Wimbledon mourned the death yesterday of the American, Richard Alonzo "Pancho" Gonzales, one of the sport's great rumbustious characters. He was 67, and had suffered from cancer for some time.
A magnificent player, Gonzales was raging at court officials long before Nastase, Connors and McEnroe turned the baiting of umpires and line judges into an art form.
The better part of Gonzales's career was spent on the old-style professional circuit, before tennis went Open in 1968. In fact he had the dubious distinction of being the first pro to be beaten by an amateur, losing to Britain's Mark Cox at Bournemouth.
My American colleague, Bud Collins, remembered approaching the changing- rooms in trepidation afterwards, wondering if Gonzales had wrecked it - "he did wreck a few" - but found him in philosophical mood. "Somebody had to be the first to lose to an amateur," Gonzales shrugged, "so it might as well be me."
Though he never won a Wimbledon singles title, he holds the record for winning the longest match in the tournament's history - 112 games.
Playing Charlie Pasarell, a compatriot, in the first round in 1969, the 41-year-old Gonzales lost the opening set 24-22. It was getting dark and Gonzales was becoming agitated because he thought play should be suspended.
He appeared to give up the second set, losing 6-1, and left the court to a chorus of boos. Next day, when the contest resumed, he became a hero, saving seven match points and winning 22-24, 1-6, 16-14, 6-3, 11-9 (the tie-break was introduced at the All England Club in 1972).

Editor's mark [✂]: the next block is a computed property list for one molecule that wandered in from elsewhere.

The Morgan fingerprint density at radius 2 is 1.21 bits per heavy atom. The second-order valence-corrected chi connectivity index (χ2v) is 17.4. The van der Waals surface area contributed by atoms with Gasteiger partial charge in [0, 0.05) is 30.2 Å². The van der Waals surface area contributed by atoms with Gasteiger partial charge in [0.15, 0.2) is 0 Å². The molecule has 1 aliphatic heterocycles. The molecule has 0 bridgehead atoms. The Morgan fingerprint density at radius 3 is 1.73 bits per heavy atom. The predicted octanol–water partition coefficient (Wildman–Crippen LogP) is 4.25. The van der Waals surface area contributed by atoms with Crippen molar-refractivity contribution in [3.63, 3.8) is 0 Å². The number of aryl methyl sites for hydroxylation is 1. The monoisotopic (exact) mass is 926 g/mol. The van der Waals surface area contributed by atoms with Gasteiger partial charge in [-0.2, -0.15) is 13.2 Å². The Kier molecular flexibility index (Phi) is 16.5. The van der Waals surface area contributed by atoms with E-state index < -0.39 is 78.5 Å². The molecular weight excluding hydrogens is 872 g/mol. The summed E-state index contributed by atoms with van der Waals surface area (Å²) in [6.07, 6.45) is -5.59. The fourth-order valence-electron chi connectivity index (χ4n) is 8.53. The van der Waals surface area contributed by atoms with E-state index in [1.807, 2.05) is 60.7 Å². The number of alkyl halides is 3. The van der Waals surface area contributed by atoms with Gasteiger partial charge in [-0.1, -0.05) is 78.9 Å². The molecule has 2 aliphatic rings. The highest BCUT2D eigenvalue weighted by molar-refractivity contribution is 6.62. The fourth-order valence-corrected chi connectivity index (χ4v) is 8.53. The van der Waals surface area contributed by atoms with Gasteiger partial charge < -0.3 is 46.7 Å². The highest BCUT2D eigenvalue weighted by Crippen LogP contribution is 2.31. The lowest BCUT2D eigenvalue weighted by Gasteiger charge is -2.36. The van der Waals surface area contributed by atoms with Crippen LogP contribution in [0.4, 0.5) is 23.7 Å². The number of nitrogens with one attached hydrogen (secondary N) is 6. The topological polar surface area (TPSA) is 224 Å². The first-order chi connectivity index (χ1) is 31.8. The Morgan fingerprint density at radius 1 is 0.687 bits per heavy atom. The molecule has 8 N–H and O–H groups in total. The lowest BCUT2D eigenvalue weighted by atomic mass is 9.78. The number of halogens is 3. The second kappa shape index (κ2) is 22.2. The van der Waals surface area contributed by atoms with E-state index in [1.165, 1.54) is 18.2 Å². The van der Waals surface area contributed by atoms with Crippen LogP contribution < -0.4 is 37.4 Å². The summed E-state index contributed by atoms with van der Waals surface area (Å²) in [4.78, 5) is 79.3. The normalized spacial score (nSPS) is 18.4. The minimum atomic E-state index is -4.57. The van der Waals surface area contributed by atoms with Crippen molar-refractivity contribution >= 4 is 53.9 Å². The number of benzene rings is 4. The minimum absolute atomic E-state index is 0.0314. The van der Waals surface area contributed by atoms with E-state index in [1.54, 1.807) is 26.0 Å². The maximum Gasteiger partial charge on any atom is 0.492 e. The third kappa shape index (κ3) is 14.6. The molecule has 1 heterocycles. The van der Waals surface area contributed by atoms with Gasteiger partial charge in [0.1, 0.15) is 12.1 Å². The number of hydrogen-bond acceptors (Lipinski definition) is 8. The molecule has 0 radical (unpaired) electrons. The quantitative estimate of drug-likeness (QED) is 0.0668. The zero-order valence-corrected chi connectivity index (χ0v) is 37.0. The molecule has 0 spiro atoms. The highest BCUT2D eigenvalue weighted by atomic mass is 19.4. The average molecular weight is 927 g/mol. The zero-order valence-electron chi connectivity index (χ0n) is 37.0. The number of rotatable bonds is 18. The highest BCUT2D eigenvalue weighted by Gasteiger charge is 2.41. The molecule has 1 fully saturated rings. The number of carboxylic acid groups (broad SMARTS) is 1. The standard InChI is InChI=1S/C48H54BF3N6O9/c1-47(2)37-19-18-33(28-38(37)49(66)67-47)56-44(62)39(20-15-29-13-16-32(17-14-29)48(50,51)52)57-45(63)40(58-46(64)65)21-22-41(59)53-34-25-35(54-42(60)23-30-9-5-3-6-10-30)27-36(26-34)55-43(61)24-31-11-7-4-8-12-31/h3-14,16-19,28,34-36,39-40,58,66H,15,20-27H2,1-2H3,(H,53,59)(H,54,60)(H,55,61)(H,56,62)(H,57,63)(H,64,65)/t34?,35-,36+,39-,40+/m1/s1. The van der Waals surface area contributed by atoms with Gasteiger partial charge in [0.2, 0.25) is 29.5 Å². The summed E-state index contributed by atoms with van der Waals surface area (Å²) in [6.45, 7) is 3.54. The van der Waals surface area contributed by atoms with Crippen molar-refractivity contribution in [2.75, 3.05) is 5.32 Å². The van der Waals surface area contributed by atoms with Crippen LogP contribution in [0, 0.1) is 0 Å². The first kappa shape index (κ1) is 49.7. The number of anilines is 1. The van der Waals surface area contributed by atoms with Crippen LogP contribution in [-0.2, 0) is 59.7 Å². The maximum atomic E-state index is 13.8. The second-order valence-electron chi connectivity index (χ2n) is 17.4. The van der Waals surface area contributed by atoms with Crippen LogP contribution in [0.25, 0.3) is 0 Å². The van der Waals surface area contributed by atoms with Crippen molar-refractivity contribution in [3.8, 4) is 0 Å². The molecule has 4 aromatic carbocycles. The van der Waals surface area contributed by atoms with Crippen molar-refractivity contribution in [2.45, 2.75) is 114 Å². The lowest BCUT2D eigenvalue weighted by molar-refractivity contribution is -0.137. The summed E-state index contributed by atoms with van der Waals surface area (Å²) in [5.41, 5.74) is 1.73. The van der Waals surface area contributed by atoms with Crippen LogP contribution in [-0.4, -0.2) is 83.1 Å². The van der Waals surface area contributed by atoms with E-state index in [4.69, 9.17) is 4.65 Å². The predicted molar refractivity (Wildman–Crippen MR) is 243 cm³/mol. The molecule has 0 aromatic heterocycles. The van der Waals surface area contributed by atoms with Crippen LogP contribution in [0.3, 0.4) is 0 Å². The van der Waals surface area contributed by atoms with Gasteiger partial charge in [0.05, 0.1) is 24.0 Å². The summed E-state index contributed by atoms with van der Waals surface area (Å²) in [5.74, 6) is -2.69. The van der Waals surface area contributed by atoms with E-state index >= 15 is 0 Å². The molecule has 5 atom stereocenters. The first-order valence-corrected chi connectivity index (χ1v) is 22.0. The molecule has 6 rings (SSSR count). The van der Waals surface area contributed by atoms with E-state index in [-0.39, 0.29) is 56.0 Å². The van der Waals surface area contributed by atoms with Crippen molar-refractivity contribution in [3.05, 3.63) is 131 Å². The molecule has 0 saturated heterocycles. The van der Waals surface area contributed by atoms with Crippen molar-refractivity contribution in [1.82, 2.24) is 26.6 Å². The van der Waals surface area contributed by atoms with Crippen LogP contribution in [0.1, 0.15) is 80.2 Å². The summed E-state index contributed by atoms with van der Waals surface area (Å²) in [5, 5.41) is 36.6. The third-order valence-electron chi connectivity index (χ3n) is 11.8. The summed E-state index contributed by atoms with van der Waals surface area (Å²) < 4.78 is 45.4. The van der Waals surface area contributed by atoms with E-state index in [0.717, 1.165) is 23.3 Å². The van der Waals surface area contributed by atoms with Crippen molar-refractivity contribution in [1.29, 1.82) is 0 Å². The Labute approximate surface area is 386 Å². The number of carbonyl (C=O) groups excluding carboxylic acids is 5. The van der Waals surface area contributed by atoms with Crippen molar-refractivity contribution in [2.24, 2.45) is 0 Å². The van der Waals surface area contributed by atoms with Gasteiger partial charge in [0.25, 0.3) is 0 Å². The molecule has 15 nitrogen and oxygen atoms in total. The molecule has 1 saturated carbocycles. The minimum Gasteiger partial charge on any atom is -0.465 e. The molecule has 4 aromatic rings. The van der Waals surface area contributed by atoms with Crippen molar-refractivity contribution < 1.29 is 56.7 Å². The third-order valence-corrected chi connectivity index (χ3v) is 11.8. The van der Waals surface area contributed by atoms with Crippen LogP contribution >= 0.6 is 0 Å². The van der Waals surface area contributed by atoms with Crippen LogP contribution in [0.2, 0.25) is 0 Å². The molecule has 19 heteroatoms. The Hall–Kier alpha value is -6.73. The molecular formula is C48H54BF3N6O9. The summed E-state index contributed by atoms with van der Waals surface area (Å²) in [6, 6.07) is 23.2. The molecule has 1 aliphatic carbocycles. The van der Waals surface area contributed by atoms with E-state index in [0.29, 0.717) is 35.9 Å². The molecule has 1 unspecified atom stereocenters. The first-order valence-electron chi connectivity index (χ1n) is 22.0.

Among his many brushes with tennis officials, Gonzales once had a memorable encounter with a referee, Bea Seal, during the London Grass Court Championships at Queen's Club in June, 1972.
"I was watching his match from the balcony," Seal recalled at Wimbledon yesterday, "and he was complaining about line calls. He sent for me and said to me: 'Either the linesman goes, or I go'. I replied: 'Well, the linesman is staying', and he said: 'Then I'm going', and off he went. I'm sorry to hear he has died. He was such a fine player."
Sometimes his tirades would serve to intensify his competitive edge. "We hoped he wouldn't get upset," Rod Laver once said. "It just made him tougher. Later, when he got older he would get into arguments to stall for time and rest, and we had to be careful that it didn't put us off our games."
Gonzales turned pro in 1949 after winning the United States Singles Championship twice in succession. In 1949 he won both the Wimbledon and French doubles titles with Frank Parker.
Gonzales was married six times, and for a while was Andre Agassi's brother-in-law. During his marriage to the Las Vegan's sister, Rita, he hit tennis balls with the young Agassi.
Earlier this year, Gonzales expressed his admiration for the current world No1 and his rival, Pete Sampras, the Wimbledon champion. "I think these two guys would beat the pants of anybody in the past," he said. "Pete has the most complete game of anyone I've ever seen. Andre has made a complete turn-around and is on the same level as Pete. It's going to make for some damn interesting matches."
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